Showing posts with label War of 1812. Show all posts
Showing posts with label War of 1812. Show all posts

Monday, September 10, 2018

Father and Son Share a Birthday

My Facebook genealogy persona, Benjamin McClure, is my husband's great-great-grandfather.

Benjamin was born on April 30, 1812, only 6 weeks before the start of the War of 1812. He died on February 21, 1896.

Benjamin married Sarah Denning (1811-1888) on July 30, 1831. Both were 19 years old.

Who else in this family tree was born or married in April? Getting an answer was a cinch, using my RootsMagic 7 software.

On the "reports" part of the menu, I selected "calendar" and entered April, as shown in the screen shot at top. I requested both birthdays and anniversaries.

Turns out that Sarah and Benjamin's son, Theodore Wilson McClure (1834-1927) was born on his father's 22nd birthday, which was April 30, 1834.

Theodore was baptized in June of 1835, in West Union, Ohio, I learned from the Presbyterian Church records on Ancestry (snippet above).

And, thanks to the calendar function on my RM7 software, I could see at a glance that Theodore Wilson McClure got married on April 15, 1858, to Louisa Jane Austin (1837-1924). He was 23, she was 21. I imagine his parents both attended the ceremony, which was in Wabash, Indiana, where Benjamin was a well-respected landowner, farmer, and civic leader.

Following the prompts for Amy Johnson Crow's #52Ancestors series has encouraged me to use more functions of my software and to consider so many different aspects of my ancestors' lives. Thank you!

Friday, July 6, 2018

Robert Larimer, Born and Died in July

One of the notable July births and deaths in my husband's family is that of Robert Larimer. He was born on July 15, 1792 and died on July 30, 1850, at the age of 58. Robert was the oldest son of hubby's 4th great-grandparents, Isaac Larimer (1771-1823) and Elizabeth Woods Larimer (1773-1851).

Both Robert and his father Isaac, then living in Fairfield county, Ohio, enlisted to fight for the United States in the War of 1812.  According to the History of Ohio, Isaac enlisted in Capt. George Sanderson's Company of Ohio Militia and was captured in Detroit. As a militiaman (not a regular US Army soldier), Isaac was paroled to return home and permitted to keep his sword, which became a treasured heirloom in the Larimer family for generations.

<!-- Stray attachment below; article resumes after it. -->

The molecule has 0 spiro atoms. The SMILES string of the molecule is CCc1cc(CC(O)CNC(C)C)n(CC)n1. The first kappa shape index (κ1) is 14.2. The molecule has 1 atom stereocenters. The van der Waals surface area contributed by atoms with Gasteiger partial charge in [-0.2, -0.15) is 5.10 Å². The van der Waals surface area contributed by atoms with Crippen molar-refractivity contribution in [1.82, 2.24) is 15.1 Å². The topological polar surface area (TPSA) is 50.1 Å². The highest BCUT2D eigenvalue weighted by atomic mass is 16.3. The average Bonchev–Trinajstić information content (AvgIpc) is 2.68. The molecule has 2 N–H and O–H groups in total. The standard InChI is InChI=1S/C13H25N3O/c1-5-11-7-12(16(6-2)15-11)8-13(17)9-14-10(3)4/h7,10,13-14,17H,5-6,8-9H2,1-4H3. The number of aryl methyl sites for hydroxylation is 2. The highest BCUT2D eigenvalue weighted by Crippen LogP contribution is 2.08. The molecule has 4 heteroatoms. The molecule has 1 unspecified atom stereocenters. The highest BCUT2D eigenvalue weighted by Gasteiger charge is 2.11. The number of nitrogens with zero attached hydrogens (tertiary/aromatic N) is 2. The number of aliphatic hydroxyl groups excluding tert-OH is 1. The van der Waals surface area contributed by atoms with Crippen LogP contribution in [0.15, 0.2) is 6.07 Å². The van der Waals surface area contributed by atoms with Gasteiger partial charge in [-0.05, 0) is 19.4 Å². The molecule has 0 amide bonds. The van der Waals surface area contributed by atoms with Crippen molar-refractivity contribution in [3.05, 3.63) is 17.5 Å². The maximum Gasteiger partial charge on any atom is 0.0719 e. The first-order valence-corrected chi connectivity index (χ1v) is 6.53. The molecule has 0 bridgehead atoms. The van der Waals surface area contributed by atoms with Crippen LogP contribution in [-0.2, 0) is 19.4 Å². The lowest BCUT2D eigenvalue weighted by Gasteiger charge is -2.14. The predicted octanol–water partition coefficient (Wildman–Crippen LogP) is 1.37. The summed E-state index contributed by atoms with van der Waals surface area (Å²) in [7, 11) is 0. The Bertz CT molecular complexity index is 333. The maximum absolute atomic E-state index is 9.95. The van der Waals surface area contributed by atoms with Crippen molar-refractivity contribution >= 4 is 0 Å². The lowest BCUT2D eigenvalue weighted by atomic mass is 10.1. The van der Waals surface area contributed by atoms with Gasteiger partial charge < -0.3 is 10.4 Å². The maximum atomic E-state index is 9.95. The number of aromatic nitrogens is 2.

According to a June, 1921 letter to the newspaper written by Robert's nephew, Aaron Work (1837-1924), both Robert and Isaac Larimer were with General Hull's division of the US Army at Detroit. The letter explains that when "the old Tory" (meaning Hull) surrendered to the British, Robert was also paroled but instead of going home, he fought for the US side until the war ended in 1815.


Military service in the War of 1812 entitled Robert to land bounty--which he used to acquire land in Ohio in September, 1834, for his growing family.

By the way, Robert's brother, John Larimer (1794-1843), served in the War of 1812 as a "90-day man," according to his nephew Aaron Work. Both John and his brother Robert are buried in Eldridge Cemetery, Middlebury, Elkhart county, Indiana.

Saturday, May 12, 2018

Honor Roll Project, Part 1: Newtown, Connecticut


There are two places where servicemen and servicewomen are memorialized in Newtown, Connecticut.

One memorial is the tall, graceful monument at the head of the main street. At left, a view of what the base looks like.

Embedded around the base of the monument are bronze plaques listing the names of Newtown residents who served, from the Revolutionary War onward (see photo below for an excerpt).

This memorial was dedicated in 1939, with two prominent opera stars singing during the ceremony: Grace Moore (who lived in town at that time) and her friend and fellow diva, Gladys Swarthout.

Some of the bronze plaques with
names were added in stages after the dedication. Many but not all of the plaques were transcribed during the 1930s but I'm double-checking and correcting before posting, having found errors and omissions.

The other place where Newtown residents who served are memorialized is on "roll of honor" plaques hand-lettered and framed in the lobby of Town Hall on Main Street. See photo here for a peek at one of these plaques (to be transcribed later this month). These have not been written up in the town's archives, to my knowledge.